BOE PREVIEW: Pound May Benefit as Hawkish Tone Seen in Rate Vote

Updated on
  • Rising inflation could see additional MPC hike vote: analysts
  • High CPI ‘ultimately deflationary’ due to wage squeeze: JPM AM

Blanchflower Says a BOE Rate Raise Is 'Clearly Wrong'

The pound could find support from a hawkish tone to the Bank of England’s policy decision, even as Brexit talks cloud its longer-term outlook.

Sterling reached its highest in a year versus the dollar on Wednesday as markets bring forward expectations for a BOE rate increase to mid-2018, following higher-than-expected inflation numbers. It pared gains after jobs data showed falling unemployment failed to push wages higher, highlighting the tough balancing act policy makers face.

While all 59 economists in a Bloomberg survey forecast rates to be kept on hold on Sept. 14, traders will focus on any changes to the central bank’s voting pattern.

The risks of a third dissenter joining last month’s two votes for a hike in the nine-member Monetary Policy Committee are growing, according to analysts at HSBC Holdings Plc, ING Groep NV and Morgan Stanley. A six-three split decision could drive up the odds of a November rate rise to 50-50, according to ING’s currency strategist Viraj Patel, lowering the chances of sterling weakening to parity against the euro.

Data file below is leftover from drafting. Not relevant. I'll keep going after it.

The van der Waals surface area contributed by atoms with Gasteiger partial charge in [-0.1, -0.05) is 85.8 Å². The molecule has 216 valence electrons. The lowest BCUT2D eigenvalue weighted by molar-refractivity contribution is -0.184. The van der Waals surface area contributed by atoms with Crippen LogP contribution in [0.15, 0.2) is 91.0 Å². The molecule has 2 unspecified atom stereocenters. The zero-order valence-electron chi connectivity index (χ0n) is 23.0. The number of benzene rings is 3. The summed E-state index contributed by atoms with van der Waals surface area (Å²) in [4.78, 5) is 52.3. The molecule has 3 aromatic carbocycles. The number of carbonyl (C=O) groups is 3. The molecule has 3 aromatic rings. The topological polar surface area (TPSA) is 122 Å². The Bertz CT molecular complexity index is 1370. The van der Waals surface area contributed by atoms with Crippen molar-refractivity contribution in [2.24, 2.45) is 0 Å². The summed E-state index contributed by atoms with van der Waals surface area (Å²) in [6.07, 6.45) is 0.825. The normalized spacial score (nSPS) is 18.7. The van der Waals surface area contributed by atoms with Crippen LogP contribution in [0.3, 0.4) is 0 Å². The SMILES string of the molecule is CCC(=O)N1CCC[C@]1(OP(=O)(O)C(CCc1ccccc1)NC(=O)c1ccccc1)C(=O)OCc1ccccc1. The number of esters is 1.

JP Morgan Asset Management’s global market strategist Michael Bell differs. Rising inflation is “ultimately deflationary” as it squeezes real incomes, he said. With the U.K.’s economic outlook “still skewed somewhat to the downside”, Bell said the market pricing of tighter BOE policy is “too aggressive.”

Below is a compilation of some investors’ and analysts’ expectations for the meeting, and the outlook for gilts and the pound:

Morgan Stanley

  • Hawkish shift remains possible with “the output gap closed and inflation above target,” economists including Melanie Baker write in a note dated Sept. 11
  • Going into the Sept. 14 meeting, Morgan Stanley is shifting “from receiving 6m1y SONIA to positioning via short sterling Mar-18 versus Mar-19 steepeners”
  • It sees little room for further curve flattening and the risk “is skewed toward steepening if the MPC surprises to the hawkish side”
  • In the near-term, below-par growth could persuade MPC to look through inflation overshoot, but even a “modest upside” on GDP may prompt a rate hike
  • Recommends buying euro-sterling at 0.90
  • Central view is that BOE will remain on hold “through to Brexit in March 2019”

JP Morgan Asset Management

  • BOE Chief Economist Andy Haldane may vote for a rate rise in coming months, but it’s “probably too early” for him to do so this week, JP Morgan Asset Management’s Bell says in an interview Sept. 12
  • While the BOE has “talked a lot about putting rates up, it has consistently failed to do so” and without wage inflation it is unlikely to move, he says
  • Market pricing “seems a little bit too aggressive, we wouldn’t be short at the short-end of the U.K. curve”

ING